​​Swedish word of the day: pyttipanna

Pyttipanna or pytt i panna is a Swedish dish, but really a Nordic dish, as it exists in Norway (pytt i panne), Denmark (biksemad), and Finland (pyttipannu). The word or words supposedly mean ‘little bits in a pan’. Panna of course is simply ‘pan’ as in ‘frying pan’. But pytt, it seems, is an interesting little word. 

Taken as is, pytt has several meanings: a penis (see pitt), a small person (as in liliputian, lilleputt), a local name for the ‘marsh tit’, which is a little bird, or simply small. But all of those might be wrong. The Swedish Academy actually proposes that the pytt in pyttipanna did not originally mean ‘small’, but that it instead might come from putta, a word that today only means ‘push’, but which has the same root as the English ‘put’ and once also had that meaning. 

This would of course mean that the correct translation into English of pyttipanna is ‘Put in a Pan’! While many refer to it as ‘Swedish Hash’ or ‘Swedish Fry Up, and one could imagine it as ‘Pieces in a Pan’, Jamie Oliver sticks to the actual name pyttipanna when he makes it, and that is the recommended way.

The dish itself is a dish worth tasting for reference, as nearly every Swedish school child will have eaten it, sometimes several times a month, during their entire schooling. The dish is as Swedish as any. And there are fancier variations if you wanna go that way – look for krögarpytt.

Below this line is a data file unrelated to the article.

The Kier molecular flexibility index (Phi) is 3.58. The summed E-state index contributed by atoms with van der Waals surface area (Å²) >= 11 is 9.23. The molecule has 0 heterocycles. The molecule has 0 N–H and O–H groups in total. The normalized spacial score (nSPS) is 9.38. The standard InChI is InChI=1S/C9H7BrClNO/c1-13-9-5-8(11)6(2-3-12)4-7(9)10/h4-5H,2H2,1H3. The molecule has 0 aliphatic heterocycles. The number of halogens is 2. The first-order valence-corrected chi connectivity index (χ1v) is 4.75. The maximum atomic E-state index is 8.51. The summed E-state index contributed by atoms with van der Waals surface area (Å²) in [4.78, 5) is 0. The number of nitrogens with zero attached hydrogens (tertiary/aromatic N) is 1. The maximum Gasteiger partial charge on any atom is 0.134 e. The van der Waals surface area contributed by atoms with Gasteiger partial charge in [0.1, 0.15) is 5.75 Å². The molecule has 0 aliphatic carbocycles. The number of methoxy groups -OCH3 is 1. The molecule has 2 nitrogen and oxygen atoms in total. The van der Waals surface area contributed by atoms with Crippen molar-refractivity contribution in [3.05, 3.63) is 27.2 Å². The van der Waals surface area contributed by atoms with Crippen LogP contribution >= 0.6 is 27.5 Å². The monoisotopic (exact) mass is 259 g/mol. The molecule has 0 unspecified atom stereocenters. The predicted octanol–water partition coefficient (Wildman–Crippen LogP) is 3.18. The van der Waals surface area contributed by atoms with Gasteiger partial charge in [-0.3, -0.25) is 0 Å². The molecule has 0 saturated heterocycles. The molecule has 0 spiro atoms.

As is often the way with words, people constantly find new and at times even funny uses for them. Pyttipanna is no exception. 

Here you can see Swedish journalist Sara Mitchell-Malm making great use of pyttipanna in the sense of someone being ‘pyttipanna-ed’ or in other word proverbially cut to pieces. The target is British prime minister Liz Truss, and Mitchell-Mann also grabs the opportunity to get a jibe in at the Swedish minister for foreign affairs, Ann Linde.

Translation: ‘Aaah, a whole hour of British local radio journalists making pyttipanna of Liz Truss – the evening shift couldn’t start better. You have to listen, I beg you, she makes Ann Linde on German television seem like a professor of rhetoric.’

What Sara Mitchell-Mann is doing here is replacing the standard slarvsylta, another dish used to say that someone is being shredded by critics or opponents, with pyttipanna. An English language equivalent would be the American ‘making chop suey of someone’. 

Before you ascend to Mitchell-Mann’s Jedi level of pyttipanna use, start by making the dish for your friends. There are many great recipes online. Good luck!

Example sentences:

Gillar ni inte pyttipannan så kommer jag göra pyttipanna av er nästa gång! 

If you don’t like the pyttipanna, I’ll make pyttipanna of you next time!

Pyttipanna eller krögarpytt? Vad är skillnaden?

Pyttipanna or krögarpytt? What’s the difference?

Villa, Volvo, Vovve: The Local’s Word Guide to Swedish Life, written by The Local’s journalists, is now available to order. Head to lysforlag.com/vvv to read more about it. It is also possible to buy your copy from Amazon US, Amazon UK, Bokus or Adlibris.